The Updated Guide outlines several solutions that are not based on third-party cookies and could be used as alternatives to third-party cookies, such as identity-based solutions, the use of other advertising data in making targeting solutions or the use of contextual solutions. Contextual solutions are presented by the Updated Guide as being closer to a 'consumer-centric strategy' and as focusing more on a deeper understanding of the context of a page, rather than analysing previous browsing behaviour or historical content or relying on cookies to effectively match content to people. Further commenting on the proposals for solutions not based on third-party cookies, Domokos highlighted, "The Updated Guide mentions ad verification as a specific example that does not need to rely on cookies to detect fraud, deliver brand safety or measure viewability. The use of these solutions falls within the legitimate business interests of the stakeholders; hence, they should be able to rely on the legal basis provided by Article 6 (1) (f) of the General Data Protection Regulation (Regulation (EU) 2016/679) ('GDPR')."

An issue that arises with the alternatives to third-party cookies is how such solutions will comply with data protection requirements. In relation to the compliance of these new solutions with data protection and privacy requirements, Domokos made the following three points:

  1. "While using data for advertising related purposes, companies must still comply with the combined requirements of the proposed Regulation Concerning the Respect for Private Life and the Protection of Personal Data in Electronic Communications and repealing Directive 2002/58/EC (Regulation on Privacy and Electronic Communications) ('the ePrivacy Regulation') and the GDPR. Self-regulation tools will remain important, but organisations must be prepared that such tools will be under close scrutiny from the privacy professionals and data protection authorities, like in the case of the IAB Europe Transparency and Consent Framework.
  2. No matter how the tracking technology is called, user control and transparency of audience targeting will remain key principles. Operators must be aware and provide information to their users of what identifiable information they collect, to whom they can provide access and disclose information, when they delete it, and how they can ensure consumers' opt-out.
  3. Users' expectations will also be higher. As a result of the visible changes in the use of cookies (e.g. the rise of the cookie banners and cookie policies), users now also have a deeper understanding of the technologies, and it is likely that they would like to exercise more control over how their information is used in the digital advertising ecosystem."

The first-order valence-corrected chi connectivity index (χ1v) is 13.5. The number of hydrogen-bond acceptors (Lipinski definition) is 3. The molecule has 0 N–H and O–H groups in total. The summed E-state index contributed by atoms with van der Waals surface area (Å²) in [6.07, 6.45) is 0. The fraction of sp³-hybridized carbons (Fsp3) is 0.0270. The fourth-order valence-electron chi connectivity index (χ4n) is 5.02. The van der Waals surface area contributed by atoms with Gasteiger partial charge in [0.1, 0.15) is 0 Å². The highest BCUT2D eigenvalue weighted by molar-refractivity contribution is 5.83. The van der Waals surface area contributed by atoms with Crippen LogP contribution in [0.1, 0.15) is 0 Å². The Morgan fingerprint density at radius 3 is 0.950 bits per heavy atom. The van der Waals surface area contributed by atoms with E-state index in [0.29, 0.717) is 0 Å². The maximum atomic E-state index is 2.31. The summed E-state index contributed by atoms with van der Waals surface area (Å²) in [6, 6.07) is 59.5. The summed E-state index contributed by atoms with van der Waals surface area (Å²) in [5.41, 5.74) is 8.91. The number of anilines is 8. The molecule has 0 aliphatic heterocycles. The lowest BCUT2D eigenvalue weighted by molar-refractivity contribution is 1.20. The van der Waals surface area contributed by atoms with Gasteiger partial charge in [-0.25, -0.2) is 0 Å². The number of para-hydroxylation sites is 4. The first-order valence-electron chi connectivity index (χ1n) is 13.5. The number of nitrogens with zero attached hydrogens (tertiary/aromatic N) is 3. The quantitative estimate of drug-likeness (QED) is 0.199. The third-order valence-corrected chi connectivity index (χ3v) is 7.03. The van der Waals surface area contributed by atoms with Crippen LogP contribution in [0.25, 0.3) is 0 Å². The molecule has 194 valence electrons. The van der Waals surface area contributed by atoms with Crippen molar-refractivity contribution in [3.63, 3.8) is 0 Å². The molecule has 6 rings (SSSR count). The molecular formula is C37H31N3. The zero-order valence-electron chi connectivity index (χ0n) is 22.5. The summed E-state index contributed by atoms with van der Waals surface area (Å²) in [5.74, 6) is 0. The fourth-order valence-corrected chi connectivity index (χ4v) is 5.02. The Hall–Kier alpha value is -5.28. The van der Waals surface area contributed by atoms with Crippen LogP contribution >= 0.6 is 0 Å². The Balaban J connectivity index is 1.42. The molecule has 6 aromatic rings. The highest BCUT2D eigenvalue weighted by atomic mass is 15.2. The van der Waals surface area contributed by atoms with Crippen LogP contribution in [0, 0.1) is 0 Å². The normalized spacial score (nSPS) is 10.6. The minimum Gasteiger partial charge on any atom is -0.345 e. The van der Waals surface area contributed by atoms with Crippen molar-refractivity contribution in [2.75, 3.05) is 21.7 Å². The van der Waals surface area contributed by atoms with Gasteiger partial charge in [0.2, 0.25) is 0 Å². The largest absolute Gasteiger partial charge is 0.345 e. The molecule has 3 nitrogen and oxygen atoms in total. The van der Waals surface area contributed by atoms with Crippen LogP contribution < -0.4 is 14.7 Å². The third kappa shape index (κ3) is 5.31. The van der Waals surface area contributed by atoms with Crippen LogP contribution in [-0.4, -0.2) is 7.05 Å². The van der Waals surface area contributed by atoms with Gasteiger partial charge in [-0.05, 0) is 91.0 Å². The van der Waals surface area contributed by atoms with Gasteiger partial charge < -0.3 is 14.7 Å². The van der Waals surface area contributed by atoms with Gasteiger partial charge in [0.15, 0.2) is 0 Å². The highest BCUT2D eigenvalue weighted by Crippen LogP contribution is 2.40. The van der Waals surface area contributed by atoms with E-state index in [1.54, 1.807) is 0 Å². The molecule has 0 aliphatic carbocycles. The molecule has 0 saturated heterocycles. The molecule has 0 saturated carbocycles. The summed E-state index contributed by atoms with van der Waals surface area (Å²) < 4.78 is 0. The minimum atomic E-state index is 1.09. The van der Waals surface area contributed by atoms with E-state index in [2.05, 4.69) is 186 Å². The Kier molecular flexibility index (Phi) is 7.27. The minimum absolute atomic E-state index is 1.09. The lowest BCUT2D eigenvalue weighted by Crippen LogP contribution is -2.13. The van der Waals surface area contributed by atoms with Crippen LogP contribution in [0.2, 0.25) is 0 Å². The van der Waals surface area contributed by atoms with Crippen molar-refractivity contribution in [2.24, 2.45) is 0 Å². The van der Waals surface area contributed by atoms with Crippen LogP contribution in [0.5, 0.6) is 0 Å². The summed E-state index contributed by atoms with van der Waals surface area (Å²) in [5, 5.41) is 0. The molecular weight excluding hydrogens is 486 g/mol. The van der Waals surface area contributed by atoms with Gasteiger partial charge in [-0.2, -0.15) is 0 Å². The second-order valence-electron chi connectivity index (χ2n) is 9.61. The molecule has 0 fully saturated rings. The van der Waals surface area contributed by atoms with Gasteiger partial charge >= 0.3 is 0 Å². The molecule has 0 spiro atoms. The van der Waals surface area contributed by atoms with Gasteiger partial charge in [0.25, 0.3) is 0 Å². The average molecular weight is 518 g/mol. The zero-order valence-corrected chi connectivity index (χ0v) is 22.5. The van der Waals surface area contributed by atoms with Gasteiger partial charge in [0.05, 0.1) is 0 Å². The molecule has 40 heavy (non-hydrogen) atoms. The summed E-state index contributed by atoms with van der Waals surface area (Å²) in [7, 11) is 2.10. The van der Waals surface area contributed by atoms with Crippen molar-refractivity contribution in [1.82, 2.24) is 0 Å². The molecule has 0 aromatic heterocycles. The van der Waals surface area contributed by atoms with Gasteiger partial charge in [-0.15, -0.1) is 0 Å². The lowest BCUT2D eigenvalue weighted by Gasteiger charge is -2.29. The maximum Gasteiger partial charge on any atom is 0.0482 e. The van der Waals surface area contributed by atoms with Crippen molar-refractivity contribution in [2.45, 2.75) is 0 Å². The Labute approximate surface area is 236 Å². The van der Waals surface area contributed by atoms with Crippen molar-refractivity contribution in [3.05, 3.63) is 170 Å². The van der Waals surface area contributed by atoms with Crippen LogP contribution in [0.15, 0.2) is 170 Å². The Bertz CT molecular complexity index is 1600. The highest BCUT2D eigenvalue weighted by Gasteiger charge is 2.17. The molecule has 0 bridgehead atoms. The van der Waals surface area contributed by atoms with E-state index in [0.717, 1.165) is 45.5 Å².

Legislative changes and post-third-party-cookie solutions

With the adoption of the finalised mandate on the rules included in the ePrivacy Regulation3 and the inclusion of extended rules on the use of cookies within the mandate, a point that is still to be determined is how the ePrivacy Regulation will regulate the post-third-party-cookie era and its application to alternatives to third-party cookies. As such, Domokos concluded, "The use of identity-based solutions, or advertising data to make targeting decisions, and contextual intelligence may be subject to the ePrivacy Regulation as well. It is a recurring criticism that legislation is always far behind the technology, and studying the alternative approaches to the use of third-party cookies in digital advertising makes these concerns more valid than ever. We expect a strong debate in the next few years – during the finalisation, and in the course of the practical application of the ePrivacy Regulation – on the privacy treatment of the third-party cookie alternatives. The work of standards organisations and industry trade group initiatives may help in clarifying questions surrounding interpretation."

Suzanna Georgopoulou Privacy Analyst
[email protected]

Comments provided by:

Márton Domokos Senior Counsel
CMS Cameron McKenna Nabarro Olswang LLP Budapest
[email protected]